A critical concern is whether adequate policy measures have been taken and investments made to increase surface water storage in line with rising demand and to rehabilitate the Indus irrigation system. Chaudhry provides details of the important projects that have been built in the last decade, largely financed by the Government of Pakistan, including (i) the Mangla dam raising project, which added 2.9 MAF to its existing capacity of 6 MAF; (ii) the Greater Thal Canal project in Punjab, which created a new culturable command area (CCA) of 1.5 million acres; (iii) the Kachi Canal project for Balochistan, covering Dera Bugti, Naseerbad, and Thal Magsi, and creating a CCA of 0.71 million acres; and (iv) the Rainee Canal project area in Sindh, covering Ghotki, Khairpur, and Sukkur, and creating a new CCA of 0.41 million acres. In addition, an irrigation system rehabilitation project started in Sindh is now nearing completion.

The author highlights the fact that, with the exception of a few barrage irrigation projects, the World Bank has provided no funds for such projects and its focus since 1997 has been solely on institutional development and in the long term to encourage the privatization of the irrigation system. (This is very similar to the World Bank’s early decision since 1987 not to lend for energy development and focus on the privatization of the energy sector instead.)

Excluding climate change requirements, Chaudhry estimates that Pakistan optimally requires about 22 MAF of storage on the Indus—its present storage capacity is about 8 MAF at Tarbela and an additional 6 MAF if the construction of Basha-Daimler goes as planned at an estimated cost of USD 8 billion. He therefore recommends building additional storage capacity in the form of two dams on the Indus to deal with the present situation. While the Asian Development Bank has indicated support for Basha-Daimler, the World Bank has recently shown interest in funding a hydroelectric project at Dasu downstream of Basha-Daimer and upstream of Tarbela. Chaudhry also draws attention to the increasing pressure on the Indus Water Agreement signed in 1960 as the Indian Punjab runs out of groundwater and India continues to build barrages on the rivers that were allocated to Pakistan under this agreement.

The six major conclusions of this chapter are that Pakistan should focus on (i) creating additional surface storage; (ii) preserving surface water, particularly by lining canals; (iii) controlling groundwater and salinity by discouraging excessive tubewell use; (iv) encouraging general efficiency of irrigation water use through better pricing policies and improved land management techniques; (v) enhancing yields through improved farm practices; and (vi) fully meeting the environmental concerns of the Indus delta, river system, and wetlands.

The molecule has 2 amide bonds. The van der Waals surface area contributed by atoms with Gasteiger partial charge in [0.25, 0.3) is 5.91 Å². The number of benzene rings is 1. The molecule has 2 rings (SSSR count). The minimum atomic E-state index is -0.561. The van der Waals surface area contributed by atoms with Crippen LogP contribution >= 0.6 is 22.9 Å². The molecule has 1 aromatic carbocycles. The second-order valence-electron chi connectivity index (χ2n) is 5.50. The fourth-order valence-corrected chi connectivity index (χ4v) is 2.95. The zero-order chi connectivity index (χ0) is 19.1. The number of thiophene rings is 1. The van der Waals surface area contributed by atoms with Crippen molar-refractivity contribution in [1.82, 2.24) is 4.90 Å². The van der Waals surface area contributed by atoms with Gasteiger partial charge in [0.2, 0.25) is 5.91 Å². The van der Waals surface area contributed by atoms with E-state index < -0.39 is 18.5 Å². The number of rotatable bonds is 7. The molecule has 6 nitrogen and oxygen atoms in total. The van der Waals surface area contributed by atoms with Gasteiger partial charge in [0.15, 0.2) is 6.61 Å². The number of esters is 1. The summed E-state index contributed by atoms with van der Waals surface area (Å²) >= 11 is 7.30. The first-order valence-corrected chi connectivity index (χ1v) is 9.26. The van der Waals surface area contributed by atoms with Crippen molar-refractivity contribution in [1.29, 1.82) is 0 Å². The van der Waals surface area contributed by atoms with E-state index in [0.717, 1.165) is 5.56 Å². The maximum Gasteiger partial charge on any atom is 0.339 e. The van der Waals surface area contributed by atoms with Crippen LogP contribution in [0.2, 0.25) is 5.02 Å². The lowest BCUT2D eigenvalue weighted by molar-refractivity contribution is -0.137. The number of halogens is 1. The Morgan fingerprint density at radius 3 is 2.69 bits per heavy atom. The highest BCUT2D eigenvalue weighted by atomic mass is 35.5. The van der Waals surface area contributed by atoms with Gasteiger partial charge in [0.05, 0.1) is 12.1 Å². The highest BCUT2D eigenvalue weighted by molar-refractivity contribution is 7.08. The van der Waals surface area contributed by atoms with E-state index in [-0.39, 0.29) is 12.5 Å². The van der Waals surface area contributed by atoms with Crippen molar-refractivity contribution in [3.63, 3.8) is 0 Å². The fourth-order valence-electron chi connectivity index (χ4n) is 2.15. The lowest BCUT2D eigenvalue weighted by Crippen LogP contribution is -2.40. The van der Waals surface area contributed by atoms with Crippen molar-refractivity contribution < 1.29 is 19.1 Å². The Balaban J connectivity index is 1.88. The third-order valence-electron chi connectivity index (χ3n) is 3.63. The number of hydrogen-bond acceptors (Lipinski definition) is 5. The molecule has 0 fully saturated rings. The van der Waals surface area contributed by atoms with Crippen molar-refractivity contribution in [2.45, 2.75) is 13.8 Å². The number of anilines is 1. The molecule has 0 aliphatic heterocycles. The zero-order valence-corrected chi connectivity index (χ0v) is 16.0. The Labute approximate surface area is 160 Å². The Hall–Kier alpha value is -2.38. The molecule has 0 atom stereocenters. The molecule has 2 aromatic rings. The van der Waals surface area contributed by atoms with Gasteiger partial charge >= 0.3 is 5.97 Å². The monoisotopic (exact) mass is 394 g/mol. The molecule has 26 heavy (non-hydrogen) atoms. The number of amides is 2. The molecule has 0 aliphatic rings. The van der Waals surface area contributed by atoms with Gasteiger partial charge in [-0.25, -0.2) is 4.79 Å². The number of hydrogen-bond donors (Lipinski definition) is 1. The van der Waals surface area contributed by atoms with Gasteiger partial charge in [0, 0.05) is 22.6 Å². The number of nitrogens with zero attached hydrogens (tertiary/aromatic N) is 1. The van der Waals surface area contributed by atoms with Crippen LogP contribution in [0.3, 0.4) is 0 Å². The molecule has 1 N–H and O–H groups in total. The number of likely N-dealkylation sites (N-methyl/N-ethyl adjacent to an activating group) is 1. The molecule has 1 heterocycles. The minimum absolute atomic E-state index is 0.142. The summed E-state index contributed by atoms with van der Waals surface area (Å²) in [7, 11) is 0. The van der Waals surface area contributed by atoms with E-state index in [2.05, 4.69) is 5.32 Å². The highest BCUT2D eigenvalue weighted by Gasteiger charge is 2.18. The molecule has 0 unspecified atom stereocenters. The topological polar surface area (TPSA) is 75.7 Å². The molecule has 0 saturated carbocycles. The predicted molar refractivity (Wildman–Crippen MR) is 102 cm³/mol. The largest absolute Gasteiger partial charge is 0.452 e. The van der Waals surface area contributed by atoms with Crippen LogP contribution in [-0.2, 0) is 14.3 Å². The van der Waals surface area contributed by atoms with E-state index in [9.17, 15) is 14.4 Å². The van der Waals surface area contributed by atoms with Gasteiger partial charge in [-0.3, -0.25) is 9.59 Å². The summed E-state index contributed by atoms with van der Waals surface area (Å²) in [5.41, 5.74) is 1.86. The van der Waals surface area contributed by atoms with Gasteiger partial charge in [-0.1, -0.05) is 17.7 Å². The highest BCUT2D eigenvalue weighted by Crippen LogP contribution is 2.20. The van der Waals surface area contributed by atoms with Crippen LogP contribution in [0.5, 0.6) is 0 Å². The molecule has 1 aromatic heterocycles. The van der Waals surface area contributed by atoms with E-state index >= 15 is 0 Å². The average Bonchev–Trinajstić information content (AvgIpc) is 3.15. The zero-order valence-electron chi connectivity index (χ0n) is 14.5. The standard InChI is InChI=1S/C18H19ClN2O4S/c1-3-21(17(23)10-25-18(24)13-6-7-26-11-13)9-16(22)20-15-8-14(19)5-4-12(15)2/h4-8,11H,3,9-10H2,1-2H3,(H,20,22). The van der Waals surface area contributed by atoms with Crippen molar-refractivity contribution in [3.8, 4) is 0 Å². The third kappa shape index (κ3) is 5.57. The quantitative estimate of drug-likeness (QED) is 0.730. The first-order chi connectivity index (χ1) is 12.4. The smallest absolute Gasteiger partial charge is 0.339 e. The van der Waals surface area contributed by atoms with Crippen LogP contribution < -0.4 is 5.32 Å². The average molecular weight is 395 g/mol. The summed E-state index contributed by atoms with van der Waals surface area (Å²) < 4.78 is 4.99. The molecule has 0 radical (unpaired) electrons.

Increasing Exports: A New Driver of Economic Growth
A major thrust of this volume is that, unless Pakistan is able to increase its currently stagnant share of exports in GDP (around 10 percent) and its share of exports in world trade (around 0.15 percent), it will be very difficult for the country to generate either sustainable or higher economic growth. Pakistan’s poor performance in integrating with and taking advantage of the fast pace of globalization prior to the financial crisis is brought out in a number of chapters (Hasan, Chapter 2; Amjad, Chapter 3) but Ahmed, Hamid, and Mahmud (Chapter 6) focus on measures to increase overall exports.
Pakistan’s exports have been dominated by the textiles and garments sector since the 1960s, but in the last decade, their combined share has fallen from about 75 percent of total exports in 2000/01 to 55 percent in 2010. On the other hand, the SME sector’s exports have increased steadily, with the bulk of SME units operating in industrial clusters around Karachi, Lahore, and the Sialkot–Gujrat–Gujranwala triangle in central Punjab. The cement sector has also performed better.
Hamid et al. identify textiles, garments, and SME exports as the key potential export drivers in the manufacturing sector in the medium term. They argue that cement exports have been mainly to Afghanistan and these may taper off with the withdrawal of US forces in 2014 and downturn in coalition civilian aid, though it is possible they may increase if India reduces its nontariff barriers (NTBs) against Pakistan’s cement exports. For textiles, they hope that the possibility of Pakistan being given GSP-plus status by the European Union from 2014 will offset weakening demand in the latter.

In the case of garments, the authors point to opportunities that are coming up as China (with current exports of USD 130 billion in 2010) moves from low-end manufactures to higher value-added products. In the case of SME exports, they identify sports goods, surgical instruments, fans, and automobile parts as the ideal export drivers in the medium to long term.